5 Bookish Activities for Mercury Retrograde

Yes, it’s that time again. When the thing happens in the sky that makes it feel like winter all over the planet. Translation: Mercury retrograde (MR) begins today and lasts until April 15.

Obviously, I’m not an astrologer, but I’m ruled by Mercury so every time it goes retrograde it sends me reeling. I’ve spun around the sun enough times to learn coping tactics. Like a true island girl in a snowstorm, I curl up inside, sleep deeply and dream, and binge-read. Here are five MR-friendly literary activities to bide your time. (Some advice: since we aren’t supposed to begin anything new, make sure plans are in order before Mercury undoes its thing.)

Vintage Retrograde Definition

Visit the Library

Stay With Me Cover Because it might be in our best interest to avoid travel, visit one of the Heavens on Earth nearest you. The place that no matter how often you drop-in, books are free as long as you return them on time. Reading is a way of seeing the world without physically going somewhere, so take your imagination to Nigeria in Ayobami Adebayo’s Stay with Me, Paris in Gertrude Stein’s The Autobiography of Alice B. Toklas, Shaker Heights, Ohio in Celeste Ng’s Little Fires Everywhere.

Live-Tweet your Current Book

Because of that whole inability to articulate what we actually mean and the inability of others to comprehend what we’re saying, don’t string together original words. Instead, live-tweet, post, or insta the lines, excerpts, and pages that punch you in the gut, make you ugly cry, laugh but shun sharing those feelings. You know what happens when you send sentences out into the world now. They jumble, face-plant, upset someone, get zero likes.

Simply share the words that sent tingles up your arms. Use quotation marks. Credit the work and writer. Other people will probably appreciate you smarting up their feeds, easing beauty into their vision. Plus, literature always needs publicity. (Google Kima Jones’s “If you love a writer” series on Twitter for additional ways to elevate women writers of color. By the way, if you have to Google Kima Jones, you could be doing better, sweetie.)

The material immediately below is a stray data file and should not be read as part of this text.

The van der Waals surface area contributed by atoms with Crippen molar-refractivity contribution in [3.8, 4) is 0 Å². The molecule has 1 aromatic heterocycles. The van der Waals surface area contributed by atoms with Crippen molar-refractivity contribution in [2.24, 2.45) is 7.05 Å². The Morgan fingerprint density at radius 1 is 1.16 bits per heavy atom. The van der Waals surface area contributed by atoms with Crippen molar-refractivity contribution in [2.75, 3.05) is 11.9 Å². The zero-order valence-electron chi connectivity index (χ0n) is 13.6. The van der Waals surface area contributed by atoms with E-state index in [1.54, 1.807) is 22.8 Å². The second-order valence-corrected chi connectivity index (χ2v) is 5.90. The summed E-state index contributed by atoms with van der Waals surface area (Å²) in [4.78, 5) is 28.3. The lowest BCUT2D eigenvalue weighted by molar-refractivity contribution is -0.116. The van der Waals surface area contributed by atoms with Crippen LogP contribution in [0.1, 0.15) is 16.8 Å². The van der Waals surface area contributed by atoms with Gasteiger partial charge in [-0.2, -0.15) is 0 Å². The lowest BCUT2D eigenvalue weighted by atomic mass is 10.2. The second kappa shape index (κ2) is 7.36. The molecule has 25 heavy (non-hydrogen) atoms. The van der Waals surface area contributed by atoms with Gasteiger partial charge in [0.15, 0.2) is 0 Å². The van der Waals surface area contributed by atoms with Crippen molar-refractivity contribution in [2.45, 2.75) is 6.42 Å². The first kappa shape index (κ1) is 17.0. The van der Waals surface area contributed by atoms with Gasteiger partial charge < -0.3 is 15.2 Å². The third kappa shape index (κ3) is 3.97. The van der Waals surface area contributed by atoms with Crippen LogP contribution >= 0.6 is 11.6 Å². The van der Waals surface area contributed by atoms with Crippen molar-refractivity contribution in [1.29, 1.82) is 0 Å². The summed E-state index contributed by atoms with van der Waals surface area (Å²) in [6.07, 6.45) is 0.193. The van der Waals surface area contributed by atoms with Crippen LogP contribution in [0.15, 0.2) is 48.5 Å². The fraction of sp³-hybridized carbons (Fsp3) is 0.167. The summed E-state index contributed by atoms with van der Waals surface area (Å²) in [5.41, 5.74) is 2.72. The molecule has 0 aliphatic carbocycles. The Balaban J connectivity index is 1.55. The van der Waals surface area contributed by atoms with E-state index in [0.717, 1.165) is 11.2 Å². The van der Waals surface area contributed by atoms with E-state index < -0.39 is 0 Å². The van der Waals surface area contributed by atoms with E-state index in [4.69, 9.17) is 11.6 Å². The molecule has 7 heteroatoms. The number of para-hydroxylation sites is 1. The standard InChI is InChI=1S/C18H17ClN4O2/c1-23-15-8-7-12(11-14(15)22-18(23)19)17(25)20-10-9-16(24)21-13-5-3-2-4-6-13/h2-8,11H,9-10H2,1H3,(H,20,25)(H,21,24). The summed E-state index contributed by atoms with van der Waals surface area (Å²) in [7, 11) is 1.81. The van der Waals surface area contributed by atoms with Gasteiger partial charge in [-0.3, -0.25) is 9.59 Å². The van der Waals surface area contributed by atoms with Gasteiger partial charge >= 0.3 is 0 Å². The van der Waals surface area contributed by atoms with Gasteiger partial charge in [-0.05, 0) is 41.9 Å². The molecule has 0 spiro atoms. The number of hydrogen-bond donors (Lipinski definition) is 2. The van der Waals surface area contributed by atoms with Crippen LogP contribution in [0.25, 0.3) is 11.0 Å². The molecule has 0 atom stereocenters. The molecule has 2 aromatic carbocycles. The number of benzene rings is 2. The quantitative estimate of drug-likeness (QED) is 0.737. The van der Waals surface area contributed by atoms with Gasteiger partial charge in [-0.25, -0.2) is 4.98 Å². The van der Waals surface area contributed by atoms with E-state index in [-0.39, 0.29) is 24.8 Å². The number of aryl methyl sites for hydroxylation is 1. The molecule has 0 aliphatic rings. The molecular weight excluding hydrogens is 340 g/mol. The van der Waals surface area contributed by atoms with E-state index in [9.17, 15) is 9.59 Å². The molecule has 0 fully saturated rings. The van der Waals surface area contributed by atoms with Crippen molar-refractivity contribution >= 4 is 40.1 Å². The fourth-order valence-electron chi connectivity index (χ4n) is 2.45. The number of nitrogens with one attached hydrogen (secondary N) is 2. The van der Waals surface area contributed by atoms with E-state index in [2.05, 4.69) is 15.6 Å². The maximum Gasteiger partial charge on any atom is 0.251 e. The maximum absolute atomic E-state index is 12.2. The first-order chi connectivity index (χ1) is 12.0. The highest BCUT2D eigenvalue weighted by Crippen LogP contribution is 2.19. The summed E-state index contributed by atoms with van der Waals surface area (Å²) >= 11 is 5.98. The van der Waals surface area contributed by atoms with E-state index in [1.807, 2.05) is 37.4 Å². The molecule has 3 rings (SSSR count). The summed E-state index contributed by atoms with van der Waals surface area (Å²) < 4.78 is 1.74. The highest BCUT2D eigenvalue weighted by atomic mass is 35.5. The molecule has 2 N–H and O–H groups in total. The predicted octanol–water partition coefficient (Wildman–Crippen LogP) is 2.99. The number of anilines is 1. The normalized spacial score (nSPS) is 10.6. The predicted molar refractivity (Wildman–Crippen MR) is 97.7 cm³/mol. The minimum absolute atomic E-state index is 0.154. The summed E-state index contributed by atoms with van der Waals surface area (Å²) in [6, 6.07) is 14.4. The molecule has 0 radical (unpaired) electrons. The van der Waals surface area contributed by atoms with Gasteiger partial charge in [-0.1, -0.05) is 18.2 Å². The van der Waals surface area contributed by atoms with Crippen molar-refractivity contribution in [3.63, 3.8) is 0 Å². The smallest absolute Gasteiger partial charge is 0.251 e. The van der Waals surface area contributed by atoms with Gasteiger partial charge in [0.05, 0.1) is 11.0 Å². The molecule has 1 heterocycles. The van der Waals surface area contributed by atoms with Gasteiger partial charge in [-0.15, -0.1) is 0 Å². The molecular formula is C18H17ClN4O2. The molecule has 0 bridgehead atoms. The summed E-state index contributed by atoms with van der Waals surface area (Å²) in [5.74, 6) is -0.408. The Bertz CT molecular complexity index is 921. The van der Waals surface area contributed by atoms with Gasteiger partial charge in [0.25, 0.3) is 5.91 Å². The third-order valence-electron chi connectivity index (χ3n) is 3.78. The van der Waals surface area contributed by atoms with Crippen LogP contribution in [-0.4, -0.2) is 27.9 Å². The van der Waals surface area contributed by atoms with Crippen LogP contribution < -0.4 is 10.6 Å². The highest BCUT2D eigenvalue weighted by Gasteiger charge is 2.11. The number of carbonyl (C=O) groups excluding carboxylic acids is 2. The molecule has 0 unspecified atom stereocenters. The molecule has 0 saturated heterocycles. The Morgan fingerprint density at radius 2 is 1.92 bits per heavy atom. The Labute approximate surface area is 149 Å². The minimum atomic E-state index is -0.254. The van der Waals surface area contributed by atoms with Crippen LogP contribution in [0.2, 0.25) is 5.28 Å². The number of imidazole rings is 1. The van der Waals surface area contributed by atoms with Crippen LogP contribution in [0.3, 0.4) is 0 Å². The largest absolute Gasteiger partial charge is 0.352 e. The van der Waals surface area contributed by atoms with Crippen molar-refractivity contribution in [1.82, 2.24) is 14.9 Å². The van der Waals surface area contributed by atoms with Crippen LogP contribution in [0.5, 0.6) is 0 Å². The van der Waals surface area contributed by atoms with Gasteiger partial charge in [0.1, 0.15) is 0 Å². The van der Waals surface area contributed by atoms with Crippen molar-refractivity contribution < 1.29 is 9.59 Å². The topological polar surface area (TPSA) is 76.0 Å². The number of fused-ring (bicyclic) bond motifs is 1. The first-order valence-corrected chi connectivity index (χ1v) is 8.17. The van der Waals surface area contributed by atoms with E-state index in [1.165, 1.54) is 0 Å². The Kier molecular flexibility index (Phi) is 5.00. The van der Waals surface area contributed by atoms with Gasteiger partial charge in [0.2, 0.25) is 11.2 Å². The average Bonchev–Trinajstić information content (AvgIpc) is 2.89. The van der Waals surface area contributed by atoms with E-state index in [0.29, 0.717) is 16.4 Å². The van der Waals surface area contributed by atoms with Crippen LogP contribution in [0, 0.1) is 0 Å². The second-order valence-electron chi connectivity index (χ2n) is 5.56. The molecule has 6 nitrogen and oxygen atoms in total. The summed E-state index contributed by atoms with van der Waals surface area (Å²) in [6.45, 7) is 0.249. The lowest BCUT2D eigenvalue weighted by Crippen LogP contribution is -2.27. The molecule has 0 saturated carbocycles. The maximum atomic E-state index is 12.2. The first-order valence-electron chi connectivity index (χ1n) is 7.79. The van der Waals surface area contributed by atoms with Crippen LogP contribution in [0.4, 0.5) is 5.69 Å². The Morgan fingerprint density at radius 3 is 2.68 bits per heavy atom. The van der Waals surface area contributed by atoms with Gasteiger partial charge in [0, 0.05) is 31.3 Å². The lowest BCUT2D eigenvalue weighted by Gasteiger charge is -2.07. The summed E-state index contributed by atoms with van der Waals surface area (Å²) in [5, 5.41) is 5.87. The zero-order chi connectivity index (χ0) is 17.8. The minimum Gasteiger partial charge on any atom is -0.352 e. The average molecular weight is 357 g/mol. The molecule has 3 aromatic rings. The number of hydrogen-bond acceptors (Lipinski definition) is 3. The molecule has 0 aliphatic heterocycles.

Start a Silent Book Club

MR is known for miscommunication. It effects self-expression in all forms from postcards to texts to emails to Snaps to tattoos on the body and messages written in the sky, so reign in those missives. Be close to people you care about without talking. The founder of Silent Book Club, Guinevere de la Mare, calls the mum movement for bibliophiles “an introvert’s dream. Because wouldn’t we all rather be reading?” A solid argument.

Meet at a coffee shop, park, or bar, then shut your mouths and open your books. If you’re a one-on-one type and the lone reader of the twosome, engage in parallel play. Inhale a chunk of pages while the other watches some show you hate and play footsie.

Swap Books

During MR, we’re supposed to elude buying anything that isn’t absolutely necessary. Because our thinking is affected (a kind way of saying irrational and angsty), bad judgement is difficult to dodge, so the more we purchase the more likely we’ll suffer buyer’s remorse. Evade the huge commitment of charging a not-right-for-you book and having it glare at you nonstop from your shelf.

To avoid extra commuting, find compatible coworkers or people elsewhere you routinely frequent (brunch, yoga, bowling league). While treading carefully and taking your time no matter what disaster crosses your path, arrive with a book or two you don’t mind parting with and switch.

Temper with Poetry

A Place Called No Homeland CoverAny time you flirt with the idea of getting blunt bangs, read a poem instead. When you think maybe the lob will welcome new energy into your life, read a poem instead. Every time you want to text that person you probably shouldn’t, read a poem instead. Every time you ponder buying a tiny house, moving to a new city, trading in your car for a motorcycle, trading in your bus pass for a car, trading in your bike for rollerblades, read a poem, read a poem, read a poem, read a poem instead. If you’re blanking on poetry collections, seek Shara McCallum’s This Strange Land, Danez Smith’s Don’t Call Us Dead, and Kai Cheng Thom’s a place called No Homeland.

OK, I may have piled on the drama earlier. Astrologer Mecca Woods says, MR is “actually our friend” and “nothing to be afraid of.” She urges us to look inward and rethink things. Now, let’s ease off the gas pedals, not go into the world more than we have to, light lavender candles, and make Mercury retrograde beautiful.

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